Mr. Joshay has been to hell already. So he knows what the criminal lifestyle is like. Mr. Joshay likes that chronic smoke and puffs on Mary Jane. He knowns his brother’s pain. Mr. Joshay tells his brother things in the streets ain’t what they seem to be. He tells his brother, “Things in them streets ain’t what they seem to be. Fuck them niggaz and these bitches. Stack your cream, young g. I see a warrior that fights until he’s gone. It’s a shame that you live by the chrome. It’s in your face but you pretend to be blind. I’ve got yours, fool, and I know you’ve got mine.”
Mr. Joshay sees a warrior that fights until he’s gone. It’s a shame that he has to live by the gun. The truth is in his face but he pretends to be blind. His brother chooses not to face the truth.
Mr. Joshay has already been to hell. He feels his little brother’s pain. Plus he puffs on chronic as he loves that Mary Jane (marijuana). Life is not a game or a toy. Mr. Joshay keeps it real by speaking the truth. Nobody told his little brother about the dark side of street life. Nobody told him about the dark skies or the harsh cries of a young child when someone dies. Life really fucks with people.
Is it reality or just a dream? When crack fiends empty the pockets of a dead person. All these things will make you wonder. All these player haters will create these schemes to take you under. They are plotting on your downfall.
His baby brother grabs thunder and goes plotting up a jack move to impress his homies. He isn’t the only person caught up in this life of crime. Surely he is now going to be headed for the pen if he keeps this behavior and lifestyle up.
The song ends with Mr. Joshay telling his little brother to cherish his life and that he will be there for him when he needs him. He would sacrifice his soul for him because he is his baby brother.
He tells his baby brother, “You grab your thunder and pull a jack to impress you homies but you’ll be locked up in the pen where nights are oh so lonely. You ain’t the only motherfucker in this life of crime. Cherish your life. It’s like it’s mine. So, fool, just take your time. Keep on your mind. I’ll be there. Never ask another. I’ll sacrifice my soul for yours because you’re my baby brother. Baby brother, won’t you listen to your brother, man? Listen to your brother, baby boy. I see the pain in your eyes. I know it’s hard sometimes. But I’ve got yours, fool, and you’ve got mine.”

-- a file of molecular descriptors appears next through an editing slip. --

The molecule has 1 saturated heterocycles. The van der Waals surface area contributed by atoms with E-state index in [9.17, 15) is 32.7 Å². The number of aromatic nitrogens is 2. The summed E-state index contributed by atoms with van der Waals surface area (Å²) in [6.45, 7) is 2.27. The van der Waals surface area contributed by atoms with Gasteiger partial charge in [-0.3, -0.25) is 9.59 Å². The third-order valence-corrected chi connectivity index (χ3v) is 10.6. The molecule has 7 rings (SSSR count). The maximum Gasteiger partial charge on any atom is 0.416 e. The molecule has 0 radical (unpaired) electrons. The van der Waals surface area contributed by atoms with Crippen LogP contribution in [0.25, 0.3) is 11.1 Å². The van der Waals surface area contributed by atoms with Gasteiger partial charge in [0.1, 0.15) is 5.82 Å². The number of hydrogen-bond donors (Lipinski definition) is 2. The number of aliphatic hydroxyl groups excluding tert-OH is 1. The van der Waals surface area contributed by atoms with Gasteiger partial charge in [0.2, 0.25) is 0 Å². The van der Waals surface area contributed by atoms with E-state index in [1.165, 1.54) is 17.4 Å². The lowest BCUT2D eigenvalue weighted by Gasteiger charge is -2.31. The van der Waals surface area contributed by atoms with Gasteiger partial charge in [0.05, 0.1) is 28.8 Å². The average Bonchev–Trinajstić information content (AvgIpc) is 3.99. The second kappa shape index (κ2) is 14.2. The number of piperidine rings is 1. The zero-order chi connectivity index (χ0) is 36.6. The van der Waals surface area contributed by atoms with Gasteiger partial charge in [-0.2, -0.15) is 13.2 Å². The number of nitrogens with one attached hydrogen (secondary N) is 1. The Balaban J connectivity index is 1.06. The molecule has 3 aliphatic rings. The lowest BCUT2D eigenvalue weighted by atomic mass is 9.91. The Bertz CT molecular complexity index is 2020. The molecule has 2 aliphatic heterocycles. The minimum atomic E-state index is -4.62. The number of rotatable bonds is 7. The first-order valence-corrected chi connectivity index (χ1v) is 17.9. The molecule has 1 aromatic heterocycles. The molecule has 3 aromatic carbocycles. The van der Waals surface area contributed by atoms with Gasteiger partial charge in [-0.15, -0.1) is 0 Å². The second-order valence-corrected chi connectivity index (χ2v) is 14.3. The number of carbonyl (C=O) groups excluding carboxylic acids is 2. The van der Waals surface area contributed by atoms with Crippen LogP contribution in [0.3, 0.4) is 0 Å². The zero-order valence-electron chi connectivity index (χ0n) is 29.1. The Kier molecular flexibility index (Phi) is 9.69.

Kinda Playa represents what kind of playa Mr. Joshay really. Now those electronic synths you hear on this song were way ahead of 1999. Those electronic synths were way ahead of their time. Those electronic synths sound similar to synths you would hear in new school rap. DJ Snake produced the beats and synths on this song. You can’t go wrong with DJ Snake.
Mr. Joshay is the kind of playa everybody knows. He drives a Cadillac and rides on Vogues. He can tell by the way people stare at his cars that they like him. Mr. Joshay is always doing something new.
Watch out for them playa haters and snitches. And them bitches too. Bitches can be your friend or your foe. However bitches are out to get you for your money. Never trust a hoe unless you’re a pimp out to get cash. People from all around came to hear Mr. Joshay flow. Mr. Joshay is the kind of playa everybody knows.
All praise to the pimp game. Mr. Joshay’s life is like dream or a movie. Coming down clean shining candy paint. He is the playa that every motherfucker knows. He’s run with the slickest of the pimps. The way people stare at him.
She Don’t Mean Shit is a rap love story of heartbreak and betrayal. Mr. Joshay has this badass yellow bone chick that is finer than a mothafucka. She’ll do anything for some scratch. She is 6 feet tall. Watch how bad she acts. She’s going down like that. The sex appeal is her ass. There’s no shame if she ever leaves him. Mr. Joshay says, “She don’t mean shit to me. You can have her if you want her.”
You and Your Nine came from the Runnin’ Blind compilation that was released in 1997 by Commerce St. Records on CD. Sean Tompkins put You and Your Nine on the Runnin Blind compilation first. Sean Tompkins later included the song on the 21 Crunk St. album because the album was short on tracks. That was all Sean’s idea. Label mates Dirty Red and King 13 make an appearance.
Sean Tompkins co-produced You and Your Nine and Ricé did the instrumentation arrangements. The song has a smooth but brooding sound of uncertainty. Things get kind of eerie due to the tone and sound. Still this song is regarded as old school San Antonio hip hop/rap at its finest.
King 13 the freestyle king graces the track first.
You bastards always talk about murderous shit. Gotta get your gat and your click because ya’ll can’t squabble it. Those same people are the same ones who go to the pen and end up being the first ones to get raped. Sucking dick and getting fucked like a bitch. Ain’t made to run on these streets. You grab your heat from under the drivers seat of your vehicle because your boxing game is weak. That ass gets beat and teeth are split. All this to avoid the grief. Slanging in them slums.